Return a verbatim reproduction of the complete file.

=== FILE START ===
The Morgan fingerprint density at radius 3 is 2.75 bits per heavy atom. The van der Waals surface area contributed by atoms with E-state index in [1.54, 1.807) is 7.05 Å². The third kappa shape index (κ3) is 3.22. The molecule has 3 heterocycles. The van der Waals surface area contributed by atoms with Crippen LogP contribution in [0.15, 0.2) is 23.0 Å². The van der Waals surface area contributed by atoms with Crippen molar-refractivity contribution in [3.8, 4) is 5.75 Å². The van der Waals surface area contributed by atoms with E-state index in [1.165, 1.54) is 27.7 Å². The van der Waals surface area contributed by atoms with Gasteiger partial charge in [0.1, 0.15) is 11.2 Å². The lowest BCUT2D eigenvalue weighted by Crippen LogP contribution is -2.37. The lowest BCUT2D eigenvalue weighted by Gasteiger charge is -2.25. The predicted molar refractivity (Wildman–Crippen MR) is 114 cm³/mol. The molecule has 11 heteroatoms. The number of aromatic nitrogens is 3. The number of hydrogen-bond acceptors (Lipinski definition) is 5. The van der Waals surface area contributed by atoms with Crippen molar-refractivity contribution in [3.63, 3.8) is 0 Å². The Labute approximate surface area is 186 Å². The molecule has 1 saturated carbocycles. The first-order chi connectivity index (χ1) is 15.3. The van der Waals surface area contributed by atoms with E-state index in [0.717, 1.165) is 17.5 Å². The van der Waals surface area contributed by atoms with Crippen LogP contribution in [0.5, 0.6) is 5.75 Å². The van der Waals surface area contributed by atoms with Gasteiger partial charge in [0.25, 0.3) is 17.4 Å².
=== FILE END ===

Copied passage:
The Morgan fingerprint density at radius 3 is 2.75 bits per heavy atom. The van der Waals surface area contributed by atoms with E-state index in [1.54, 1.807) is 7.05 Å². The third kappa shape index (κ3) is 3.22. The molecule has 3 heterocycles. The van der Waals surface area contributed by atoms with Crippen LogP contribution in [0.15, 0.2) is 23.0 Å². The van der Waals surface area contributed by atoms with Crippen molar-refractivity contribution in [3.8, 4) is 5.75 Å². The van der Waals surface area contributed by atoms with E-state index in [1.165, 1.54) is 27.7 Å². The van der Waals surface area contributed by atoms with Gasteiger partial charge in [0.1, 0.15) is 11.2 Å². The lowest BCUT2D eigenvalue weighted by Crippen LogP contribution is -2.37. The lowest BCUT2D eigenvalue weighted by Gasteiger charge is -2.25. The predicted molar refractivity (Wildman–Crippen MR) is 114 cm³/mol. The molecule has 11 heteroatoms. The number of aromatic nitrogens is 3. The number of hydrogen-bond acceptors (Lipinski definition) is 5. The van der Waals surface area contributed by atoms with Crippen molar-refractivity contribution in [3.63, 3.8) is 0 Å². The Labute approximate surface area is 186 Å². The molecule has 1 saturated carbocycles. The first-order chi connectivity index (χ1) is 15.3. The van der Waals surface area contributed by atoms with E-state index in [0.717, 1.165) is 17.5 Å². The van der Waals surface area contributed by atoms with Crippen LogP contribution in [0.5, 0.6) is 5.75 Å². The van der Waals surface area contributed by atoms with Gasteiger partial charge in [0.25, 0.3) is 17.4 Å².